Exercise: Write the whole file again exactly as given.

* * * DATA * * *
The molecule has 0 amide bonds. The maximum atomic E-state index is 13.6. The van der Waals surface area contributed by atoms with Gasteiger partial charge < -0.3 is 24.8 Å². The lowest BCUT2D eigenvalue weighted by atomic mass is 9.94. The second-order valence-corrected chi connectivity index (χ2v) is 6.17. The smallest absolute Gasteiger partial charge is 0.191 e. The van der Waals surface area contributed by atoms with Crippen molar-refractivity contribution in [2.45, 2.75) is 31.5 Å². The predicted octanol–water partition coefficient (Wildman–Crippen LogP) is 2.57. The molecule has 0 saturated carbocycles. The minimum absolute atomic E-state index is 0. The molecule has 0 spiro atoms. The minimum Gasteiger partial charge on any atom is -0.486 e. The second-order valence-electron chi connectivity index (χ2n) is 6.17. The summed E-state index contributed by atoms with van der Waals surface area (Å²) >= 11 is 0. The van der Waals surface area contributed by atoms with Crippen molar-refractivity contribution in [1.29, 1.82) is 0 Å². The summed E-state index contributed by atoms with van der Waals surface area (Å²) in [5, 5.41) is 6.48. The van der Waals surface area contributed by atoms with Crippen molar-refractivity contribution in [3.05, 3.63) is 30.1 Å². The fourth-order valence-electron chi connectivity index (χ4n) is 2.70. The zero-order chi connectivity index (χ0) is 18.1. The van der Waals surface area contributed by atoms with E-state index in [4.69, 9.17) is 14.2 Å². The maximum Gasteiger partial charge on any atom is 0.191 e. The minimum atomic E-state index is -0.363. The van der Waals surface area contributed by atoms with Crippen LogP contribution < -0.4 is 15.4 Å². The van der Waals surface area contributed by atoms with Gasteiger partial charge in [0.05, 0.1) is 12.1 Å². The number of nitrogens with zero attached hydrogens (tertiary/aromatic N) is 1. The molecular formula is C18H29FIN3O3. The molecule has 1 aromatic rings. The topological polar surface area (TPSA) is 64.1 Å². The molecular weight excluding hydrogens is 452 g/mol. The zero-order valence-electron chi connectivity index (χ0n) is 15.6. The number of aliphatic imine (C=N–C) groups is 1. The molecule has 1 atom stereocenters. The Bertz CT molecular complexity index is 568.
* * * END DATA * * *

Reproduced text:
The molecule has 0 amide bonds. The maximum atomic E-state index is 13.6. The van der Waals surface area contributed by atoms with Gasteiger partial charge < -0.3 is 24.8 Å². The lowest BCUT2D eigenvalue weighted by atomic mass is 9.94. The second-order valence-corrected chi connectivity index (χ2v) is 6.17. The smallest absolute Gasteiger partial charge is 0.191 e. The van der Waals surface area contributed by atoms with Crippen molar-refractivity contribution in [2.45, 2.75) is 31.5 Å². The predicted octanol–water partition coefficient (Wildman–Crippen LogP) is 2.57. The molecule has 0 saturated carbocycles. The minimum absolute atomic E-state index is 0. The molecule has 0 spiro atoms. The minimum Gasteiger partial charge on any atom is -0.486 e. The second-order valence-electron chi connectivity index (χ2n) is 6.17. The summed E-state index contributed by atoms with van der Waals surface area (Å²) >= 11 is 0. The van der Waals surface area contributed by atoms with Crippen molar-refractivity contribution in [1.29, 1.82) is 0 Å². The summed E-state index contributed by atoms with van der Waals surface area (Å²) in [5, 5.41) is 6.48. The van der Waals surface area contributed by atoms with Crippen molar-refractivity contribution in [3.05, 3.63) is 30.1 Å². The fourth-order valence-electron chi connectivity index (χ4n) is 2.70. The zero-order chi connectivity index (χ0) is 18.1. The van der Waals surface area contributed by atoms with E-state index in [4.69, 9.17) is 14.2 Å². The maximum Gasteiger partial charge on any atom is 0.191 e. The minimum atomic E-state index is -0.363. The van der Waals surface area contributed by atoms with Crippen LogP contribution < -0.4 is 15.4 Å². The van der Waals surface area contributed by atoms with Gasteiger partial charge in [0.05, 0.1) is 12.1 Å². The number of nitrogens with zero attached hydrogens (tertiary/aromatic N) is 1. The molecular formula is C18H29FIN3O3. The molecule has 1 aromatic rings. The topological polar surface area (TPSA) is 64.1 Å². The molecular weight excluding hydrogens is 452 g/mol. The zero-order valence-electron chi connectivity index (χ0n) is 15.6. The number of aliphatic imine (C=N–C) groups is 1. The molecule has 1 atom stereocenters. The Bertz CT molecular complexity index is 568.